MAY 21, 2015
All the World's a Square
"We wanted to make the world's largest crochetted blanket."
In All the World's a Square, from Tokyo, Vol. 124, repeat PechaKucha Presenter, and Yokohama Knit Artist, Bernd Kestler started an initiative called "Knit for Japan" in response to the Tohoku earthquake and tsunami of 2011. Originally aimed at providing knitting supplies for people of Tohoku, the project evolved into the "Granny Square Project” in which Bernd collected 20cm X 20cm knitted squares from all around the world. Little did he know he would receive so many that he was able to create the world's largest crocheted blanket.
Check out how this creative project became greater than the sum of all its parts.
MAY 10, 2015
"The last important Ukio-e print master and the first print artist of modern Japan."
In The First Print Artist of Modern Japan from Nishinomiya Vol. 24, John Szostak shares his admiration and insights into the work of Japanese artist Kobayashi Kiyochika. As Japan transitioned from its fuedal history and isolated past just over a centruy ago, opening its shores to the world, Kobayashi Kiyochika helped to usher Japan into a new age of art and print. He challenged the idea of the traditional Japanese print, updating it by integrating many of the artistic sensibilities found in western modern prints, painting, and photography.
Be ready to be amazed.
APRIL 30, 2015
"We have talent in our city but there was no platform, so PechaKucha is the platform for the people of Aden."
PechaKucha Night Aden organisers Heba Faheem and Elyas Khan speak on the efforts expended getting their event going in Yemen, and the profound effects it has had on their community. In "A Platform for Aden" from PKN Tokyo Vol. 123, we see that though their country is riddled with political and military strife, they have shown that PechaKucha brings out the very best in their city.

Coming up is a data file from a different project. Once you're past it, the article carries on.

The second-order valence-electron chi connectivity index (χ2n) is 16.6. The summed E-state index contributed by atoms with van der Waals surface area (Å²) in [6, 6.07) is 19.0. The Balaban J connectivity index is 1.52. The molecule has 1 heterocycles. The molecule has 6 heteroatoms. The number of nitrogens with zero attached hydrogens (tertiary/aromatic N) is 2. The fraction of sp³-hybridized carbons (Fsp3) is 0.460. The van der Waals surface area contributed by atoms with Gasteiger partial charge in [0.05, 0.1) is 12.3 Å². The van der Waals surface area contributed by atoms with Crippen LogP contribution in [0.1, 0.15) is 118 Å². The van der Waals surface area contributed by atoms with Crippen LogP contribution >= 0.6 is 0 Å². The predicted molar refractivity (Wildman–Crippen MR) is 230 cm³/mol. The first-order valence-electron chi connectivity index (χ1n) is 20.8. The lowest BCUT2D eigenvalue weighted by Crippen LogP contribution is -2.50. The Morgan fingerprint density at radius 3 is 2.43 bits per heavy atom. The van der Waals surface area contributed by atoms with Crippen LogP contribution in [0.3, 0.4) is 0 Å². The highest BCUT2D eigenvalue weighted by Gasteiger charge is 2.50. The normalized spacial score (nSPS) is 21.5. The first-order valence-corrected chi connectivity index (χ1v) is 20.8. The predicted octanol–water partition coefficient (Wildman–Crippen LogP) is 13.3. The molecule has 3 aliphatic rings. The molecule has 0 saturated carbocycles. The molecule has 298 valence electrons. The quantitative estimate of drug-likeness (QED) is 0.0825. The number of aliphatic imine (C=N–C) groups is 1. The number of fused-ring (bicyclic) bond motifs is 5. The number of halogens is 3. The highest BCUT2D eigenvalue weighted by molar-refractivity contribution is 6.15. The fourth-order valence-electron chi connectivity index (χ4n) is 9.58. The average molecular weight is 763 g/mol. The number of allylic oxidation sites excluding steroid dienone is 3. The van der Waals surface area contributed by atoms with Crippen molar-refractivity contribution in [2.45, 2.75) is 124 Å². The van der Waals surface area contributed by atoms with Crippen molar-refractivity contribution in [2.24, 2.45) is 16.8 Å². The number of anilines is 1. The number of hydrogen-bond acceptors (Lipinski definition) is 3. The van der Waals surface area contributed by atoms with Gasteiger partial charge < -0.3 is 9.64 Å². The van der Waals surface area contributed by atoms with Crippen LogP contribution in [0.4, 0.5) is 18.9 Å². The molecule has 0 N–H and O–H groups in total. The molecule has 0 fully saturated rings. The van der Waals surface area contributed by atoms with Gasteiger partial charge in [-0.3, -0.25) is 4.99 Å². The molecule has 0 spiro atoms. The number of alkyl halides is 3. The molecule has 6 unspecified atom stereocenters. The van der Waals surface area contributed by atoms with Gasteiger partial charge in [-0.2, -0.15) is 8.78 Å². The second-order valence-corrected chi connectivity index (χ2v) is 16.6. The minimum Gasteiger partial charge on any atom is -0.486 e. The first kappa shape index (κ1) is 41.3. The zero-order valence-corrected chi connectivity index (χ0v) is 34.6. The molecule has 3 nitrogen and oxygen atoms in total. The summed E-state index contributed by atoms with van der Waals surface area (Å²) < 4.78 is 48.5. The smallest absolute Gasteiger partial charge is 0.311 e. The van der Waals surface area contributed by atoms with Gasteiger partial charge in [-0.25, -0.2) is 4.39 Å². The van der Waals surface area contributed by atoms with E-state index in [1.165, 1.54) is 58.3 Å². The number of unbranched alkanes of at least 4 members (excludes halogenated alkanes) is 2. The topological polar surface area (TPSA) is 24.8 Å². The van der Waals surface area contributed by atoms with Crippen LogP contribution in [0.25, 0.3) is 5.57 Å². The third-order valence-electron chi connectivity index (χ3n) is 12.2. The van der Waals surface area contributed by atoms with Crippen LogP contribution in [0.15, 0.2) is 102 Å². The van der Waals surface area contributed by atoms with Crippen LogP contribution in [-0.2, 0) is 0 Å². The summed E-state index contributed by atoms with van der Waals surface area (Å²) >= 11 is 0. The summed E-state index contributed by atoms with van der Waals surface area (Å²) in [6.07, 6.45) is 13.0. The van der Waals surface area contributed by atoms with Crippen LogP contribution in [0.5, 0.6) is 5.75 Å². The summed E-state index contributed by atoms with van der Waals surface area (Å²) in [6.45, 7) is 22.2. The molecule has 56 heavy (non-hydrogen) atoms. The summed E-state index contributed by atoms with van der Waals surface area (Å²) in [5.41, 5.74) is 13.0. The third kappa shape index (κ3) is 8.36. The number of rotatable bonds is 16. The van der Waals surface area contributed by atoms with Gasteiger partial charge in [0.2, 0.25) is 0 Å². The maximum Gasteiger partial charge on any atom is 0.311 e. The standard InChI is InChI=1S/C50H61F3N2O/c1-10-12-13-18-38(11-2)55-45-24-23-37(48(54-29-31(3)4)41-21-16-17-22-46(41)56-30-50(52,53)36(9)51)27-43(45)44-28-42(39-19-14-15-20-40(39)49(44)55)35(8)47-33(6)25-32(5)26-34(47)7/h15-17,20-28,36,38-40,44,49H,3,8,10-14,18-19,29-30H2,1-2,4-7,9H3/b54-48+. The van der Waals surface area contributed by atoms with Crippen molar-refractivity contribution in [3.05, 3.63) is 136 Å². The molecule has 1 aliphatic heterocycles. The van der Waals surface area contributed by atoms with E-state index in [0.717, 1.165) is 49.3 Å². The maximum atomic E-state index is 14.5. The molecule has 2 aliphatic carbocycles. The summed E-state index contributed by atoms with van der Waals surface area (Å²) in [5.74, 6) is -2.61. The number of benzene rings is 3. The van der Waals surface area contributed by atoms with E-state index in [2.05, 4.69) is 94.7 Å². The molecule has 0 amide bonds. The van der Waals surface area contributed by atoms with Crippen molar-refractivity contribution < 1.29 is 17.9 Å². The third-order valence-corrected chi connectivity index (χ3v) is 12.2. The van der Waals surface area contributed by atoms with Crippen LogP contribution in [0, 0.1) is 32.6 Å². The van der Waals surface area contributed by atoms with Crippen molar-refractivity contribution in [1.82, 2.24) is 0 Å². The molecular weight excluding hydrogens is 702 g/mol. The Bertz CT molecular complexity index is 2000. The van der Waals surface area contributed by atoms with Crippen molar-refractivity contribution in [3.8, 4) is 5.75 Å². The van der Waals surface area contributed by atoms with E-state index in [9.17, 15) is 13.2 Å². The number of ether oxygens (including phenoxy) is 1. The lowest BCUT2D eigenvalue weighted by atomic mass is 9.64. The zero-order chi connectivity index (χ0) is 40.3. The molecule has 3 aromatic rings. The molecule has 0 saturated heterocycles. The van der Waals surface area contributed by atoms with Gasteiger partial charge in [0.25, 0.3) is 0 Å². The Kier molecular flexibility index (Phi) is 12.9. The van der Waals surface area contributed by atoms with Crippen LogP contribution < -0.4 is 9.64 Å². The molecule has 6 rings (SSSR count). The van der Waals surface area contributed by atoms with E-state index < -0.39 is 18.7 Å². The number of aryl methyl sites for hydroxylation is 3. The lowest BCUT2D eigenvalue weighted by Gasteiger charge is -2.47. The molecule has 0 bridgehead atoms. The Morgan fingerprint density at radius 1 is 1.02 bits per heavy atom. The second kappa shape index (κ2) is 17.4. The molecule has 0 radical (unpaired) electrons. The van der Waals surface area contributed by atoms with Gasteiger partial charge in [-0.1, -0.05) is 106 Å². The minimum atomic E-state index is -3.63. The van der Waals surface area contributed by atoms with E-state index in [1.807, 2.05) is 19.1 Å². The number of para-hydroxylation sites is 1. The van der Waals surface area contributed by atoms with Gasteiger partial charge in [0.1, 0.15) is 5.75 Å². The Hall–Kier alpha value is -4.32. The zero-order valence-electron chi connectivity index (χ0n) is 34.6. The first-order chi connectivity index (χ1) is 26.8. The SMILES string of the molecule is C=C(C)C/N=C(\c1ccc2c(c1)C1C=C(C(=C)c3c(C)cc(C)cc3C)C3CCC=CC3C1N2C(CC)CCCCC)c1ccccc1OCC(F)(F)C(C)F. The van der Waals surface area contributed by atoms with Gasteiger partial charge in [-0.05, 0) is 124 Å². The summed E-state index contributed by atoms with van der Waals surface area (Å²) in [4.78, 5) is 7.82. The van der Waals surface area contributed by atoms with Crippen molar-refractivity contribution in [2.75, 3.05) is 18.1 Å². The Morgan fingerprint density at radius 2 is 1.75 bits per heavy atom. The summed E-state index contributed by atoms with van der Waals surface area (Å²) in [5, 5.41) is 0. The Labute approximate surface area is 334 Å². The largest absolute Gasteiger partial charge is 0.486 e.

APRIL 16, 2015
Dundee, Scotland has some sunsets that can challenge Hawaii’s.
Graphic designer and PKN Dundee co-organiser Lyall Bruce shows us a thing or two about his beloved city, and what you ought to see when you visit. In “The Sun Rising on Dundee” from PKN Tokyo Vol. 123, he tells us all about Dundee’s architecture, culture, gaming scene, and naturally, its gorgeous sunrises and sunsets.
MARCH 19, 2015
Do you love Tokyo? Do you love drawing?
Self-proclaimed “draw-er” Luis Mendo speaks about the numerous artists who joined him in creating a beautifully illustrated summary of life in Tokyo. In "Drawing Tokyo" from PKN Tokyo Vol. 122 wee see that their efforts were compiled, along with some thoughtful writings, in the latest issue of what is typically an architectural magazine: MAS Context.
MARCH 12, 2015
What is Kamishibai?
In the 1930s Japan, before manga, there was Kamishibai.
Don Kratzer tells us of the history of Kamishibai, the lost Japanese art of storytelling prior to the rise of television and manga. In “What is Kamishibai?” from PKN Tokyo Vol. 122, we see that the lost art of Kamishibai was filled with amazing art and astonishing characters.
FEBRUARY 18, 2015
At Friday's PechaKucha Night Vol. 122, film producer J.J. Koester will be on hand to talk about a film project entitled "How To Survive In Tokyo Without Losing Your Mind." To see the rest of Friday's lineup, make sure to check out our official event page.
FEBRUARY 17, 2015
Joining us at Friday's PechaKucha Night Vol. 122 is our good friend Don Kratzer, who will be introducing us to the world of kamishibai -- he is also preparing a special "PechaKucha Mix." We will also welcome Erica Rosen and Shun Matsuzaka, to talk about the fantastic designs coming out of ENGIMON.
JANUARY 26, 2015
At next week's PechaKucha Night Vol. 121 (Wednesday, January 28), James Greer from London will present his interesting new take on classical music. Masaki Yamazaki will take us on his "Tour de Design."
来週のペチャクチャVol. 121 (1/28(水))に ロンドンよりJames Greer が興味深い新しいクラシカルミュージックについてプレゼンしていただきます。また Masaki Yamazaki が "ツール・ド・デザイン"に連れて行ってくれます！
JANUARY 22, 2015
Hermit crabs are picky when it comes to their shells, but what happens if you give them a palace to wear?
Artist Aki Inomata speaks about her work designing and printing shells for hermit crabs that are based on real-life locations. In "If You Give a Crab a Castle" from PKN Tokyo Vol. 120 she tells us how she wonders about the nature of a living space that is not tied to a specific locale, but one that is tied to ones self.